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    Tuning of resonance-spacing in a traveling-wave resonator device
    (Georgia Institute of Technology, 2010-04) Atabaki, Amir Hossein ; Momeni, Babak ; Eftekhar, Ali Asghar ; Hosseini, Ehsan Shah ; Yegnanarayanan, Siva ; Adibi, Ali
    In this work a traveling-wave resonator device is proposed and experimentally demonstrated in silicon-on-insulator platform in which the spacing between its adjacent resonance modes can be tuned. This is achieved through the tuning of mutual coupling of two strongly coupled resonators. By incorporating metallic microheaters, tuning of the resonance-spacing in a range of 20% of the free-spectral-range (0.4nm) is experimentally demonstrated with 27mW power dissipation in the microheater. To the best of our knowledge this is the first demonstration of the tuning of resonance-spacing in an integrated traveling-wave-resonator. It is also numerically shown that these modes exhibit high field-enhancements which makes this device extremely useful for nonlinear optics and sensing applications.
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    Multiplex coherent anti-Stokes Raman scattering (MCARS) for chemically sensitive, label-free flow cytometry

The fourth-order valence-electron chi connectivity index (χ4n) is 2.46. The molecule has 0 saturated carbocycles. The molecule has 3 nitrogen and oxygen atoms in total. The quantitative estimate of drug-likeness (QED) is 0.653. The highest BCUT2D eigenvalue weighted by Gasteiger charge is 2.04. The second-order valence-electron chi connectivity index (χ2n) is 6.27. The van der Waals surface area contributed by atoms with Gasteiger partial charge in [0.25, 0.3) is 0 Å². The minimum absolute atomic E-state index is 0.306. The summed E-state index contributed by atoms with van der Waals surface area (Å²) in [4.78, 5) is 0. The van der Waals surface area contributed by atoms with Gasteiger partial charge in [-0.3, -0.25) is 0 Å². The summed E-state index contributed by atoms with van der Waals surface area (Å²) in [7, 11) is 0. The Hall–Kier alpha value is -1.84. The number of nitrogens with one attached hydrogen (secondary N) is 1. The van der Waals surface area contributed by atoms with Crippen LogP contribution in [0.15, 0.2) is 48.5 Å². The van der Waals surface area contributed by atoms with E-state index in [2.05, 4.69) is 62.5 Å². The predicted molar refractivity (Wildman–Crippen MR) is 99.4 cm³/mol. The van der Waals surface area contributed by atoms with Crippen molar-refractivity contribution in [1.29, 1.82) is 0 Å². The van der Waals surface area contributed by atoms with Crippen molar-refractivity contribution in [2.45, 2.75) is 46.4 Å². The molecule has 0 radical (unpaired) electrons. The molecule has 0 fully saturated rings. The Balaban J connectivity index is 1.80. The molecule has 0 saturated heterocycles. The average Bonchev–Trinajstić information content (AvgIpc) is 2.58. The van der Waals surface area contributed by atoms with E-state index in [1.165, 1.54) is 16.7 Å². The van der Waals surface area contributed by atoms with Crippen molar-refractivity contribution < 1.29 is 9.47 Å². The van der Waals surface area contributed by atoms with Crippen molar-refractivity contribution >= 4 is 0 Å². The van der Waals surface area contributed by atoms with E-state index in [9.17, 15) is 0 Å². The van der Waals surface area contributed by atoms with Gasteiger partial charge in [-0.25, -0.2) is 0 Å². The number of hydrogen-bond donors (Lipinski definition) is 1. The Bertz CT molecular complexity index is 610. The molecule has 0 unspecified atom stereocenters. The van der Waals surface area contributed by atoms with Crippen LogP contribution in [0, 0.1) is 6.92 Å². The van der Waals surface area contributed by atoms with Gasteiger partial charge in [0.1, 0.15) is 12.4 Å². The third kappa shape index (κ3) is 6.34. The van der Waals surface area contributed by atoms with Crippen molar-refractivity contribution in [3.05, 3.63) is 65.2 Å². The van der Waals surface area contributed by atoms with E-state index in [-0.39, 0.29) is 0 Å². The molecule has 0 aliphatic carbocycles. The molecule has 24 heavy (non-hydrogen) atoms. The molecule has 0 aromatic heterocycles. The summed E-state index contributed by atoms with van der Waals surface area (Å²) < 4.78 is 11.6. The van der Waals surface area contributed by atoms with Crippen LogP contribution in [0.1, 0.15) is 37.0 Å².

(Georgia Institute of Technology, 2009-12) Camp, Charles Henry, Jr. ; Yegnanarayanan, Siva ; Eftekhar, Ali Asghar ; Sridhar, Hamsa ; Adibi, Ali
    Flow cytometry is an ever-advancing high-throughput multivariate analysis tool that natively provides size and morphological information. To obtain molecular information, however, typically requires the addition of fluorophores, which are limited by spectral overlap, nonspecific binding, available conjugation chemistries, and cellular toxicity. A complementary or alternative, label-free approach to molecular information is through multiplex coherent anti-Stokes Raman scattering (MCARS), which is a coherent, nonlinear optical method that provides a wealth of molecular information by probing the Raman energies within a molecule. In this work, we demonstrate the unique capability of our MCARS flow cytometer to distinguish flowing particles and discuss system performance capabilities and possibilities.
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    Large-scale array of small high-Q microdisk resonators for on-chip spectral analysis
    (Georgia Institute of Technology, 2009-10) Soltani, Mohammad ; Li, Qing ; Yegnanarayanan, Siva ; Momeni, Babak ; Eftekhar, Ali Asghar ; Adibi, Ali
    We demonstrate on-chip, large-scale arrays of small high-Q microdisk resonators, suitable for both in-plane coupling and out-of-plane (imaging) spectral analysis devices with high resolution (linewidth < 50pm to 0.5nm), and large FSR (> 50nm).